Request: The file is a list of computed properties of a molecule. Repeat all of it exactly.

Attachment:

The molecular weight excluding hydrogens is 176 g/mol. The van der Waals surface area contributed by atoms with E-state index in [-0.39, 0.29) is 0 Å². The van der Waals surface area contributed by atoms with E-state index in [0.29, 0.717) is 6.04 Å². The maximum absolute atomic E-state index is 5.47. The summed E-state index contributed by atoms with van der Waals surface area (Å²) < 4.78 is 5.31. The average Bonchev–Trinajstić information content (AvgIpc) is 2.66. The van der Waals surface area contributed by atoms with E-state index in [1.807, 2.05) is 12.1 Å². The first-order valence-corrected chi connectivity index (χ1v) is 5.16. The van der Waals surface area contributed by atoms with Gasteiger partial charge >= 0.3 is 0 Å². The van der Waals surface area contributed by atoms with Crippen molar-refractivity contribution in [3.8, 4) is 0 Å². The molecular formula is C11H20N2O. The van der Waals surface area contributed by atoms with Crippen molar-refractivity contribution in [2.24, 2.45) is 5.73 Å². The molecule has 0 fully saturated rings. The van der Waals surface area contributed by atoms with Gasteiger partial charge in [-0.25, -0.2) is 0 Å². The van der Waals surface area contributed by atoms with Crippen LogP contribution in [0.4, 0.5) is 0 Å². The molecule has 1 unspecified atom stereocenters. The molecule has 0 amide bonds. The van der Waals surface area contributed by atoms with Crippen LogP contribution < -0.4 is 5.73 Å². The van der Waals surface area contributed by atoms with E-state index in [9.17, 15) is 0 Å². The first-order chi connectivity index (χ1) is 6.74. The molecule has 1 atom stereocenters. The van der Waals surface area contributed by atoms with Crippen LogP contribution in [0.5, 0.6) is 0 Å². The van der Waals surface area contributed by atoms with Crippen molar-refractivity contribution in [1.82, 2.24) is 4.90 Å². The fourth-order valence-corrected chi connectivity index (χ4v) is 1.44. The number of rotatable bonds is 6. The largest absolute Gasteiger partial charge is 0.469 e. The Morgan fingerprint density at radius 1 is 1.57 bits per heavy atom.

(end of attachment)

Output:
The molecular weight excluding hydrogens is 176 g/mol. The van der Waals surface area contributed by atoms with E-state index in [-0.39, 0.29) is 0 Å². The van der Waals surface area contributed by atoms with E-state index in [0.29, 0.717) is 6.04 Å². The maximum absolute atomic E-state index is 5.47. The summed E-state index contributed by atoms with van der Waals surface area (Å²) < 4.78 is 5.31. The average Bonchev–Trinajstić information content (AvgIpc) is 2.66. The van der Waals surface area contributed by atoms with E-state index in [1.807, 2.05) is 12.1 Å². The first-order valence-corrected chi connectivity index (χ1v) is 5.16. The van der Waals surface area contributed by atoms with Gasteiger partial charge >= 0.3 is 0 Å². The van der Waals surface area contributed by atoms with Crippen molar-refractivity contribution in [3.8, 4) is 0 Å². The molecular formula is C11H20N2O. The van der Waals surface area contributed by atoms with Crippen molar-refractivity contribution in [2.24, 2.45) is 5.73 Å². The molecule has 0 fully saturated rings. The van der Waals surface area contributed by atoms with Gasteiger partial charge in [-0.25, -0.2) is 0 Å². The van der Waals surface area contributed by atoms with Crippen LogP contribution in [0.4, 0.5) is 0 Å². The molecule has 1 unspecified atom stereocenters. The molecule has 0 amide bonds. The van der Waals surface area contributed by atoms with Crippen LogP contribution < -0.4 is 5.73 Å². The van der Waals surface area contributed by atoms with E-state index in [9.17, 15) is 0 Å². The first-order chi connectivity index (χ1) is 6.74. The molecule has 1 atom stereocenters. The van der Waals surface area contributed by atoms with Crippen LogP contribution in [0.5, 0.6) is 0 Å². The van der Waals surface area contributed by atoms with Crippen molar-refractivity contribution in [1.82, 2.24) is 4.90 Å². The fourth-order valence-corrected chi connectivity index (χ4v) is 1.44. The number of rotatable bonds is 6. The largest absolute Gasteiger partial charge is 0.469 e. The Morgan fingerprint density at radius 1 is 1.57 bits per heavy atom.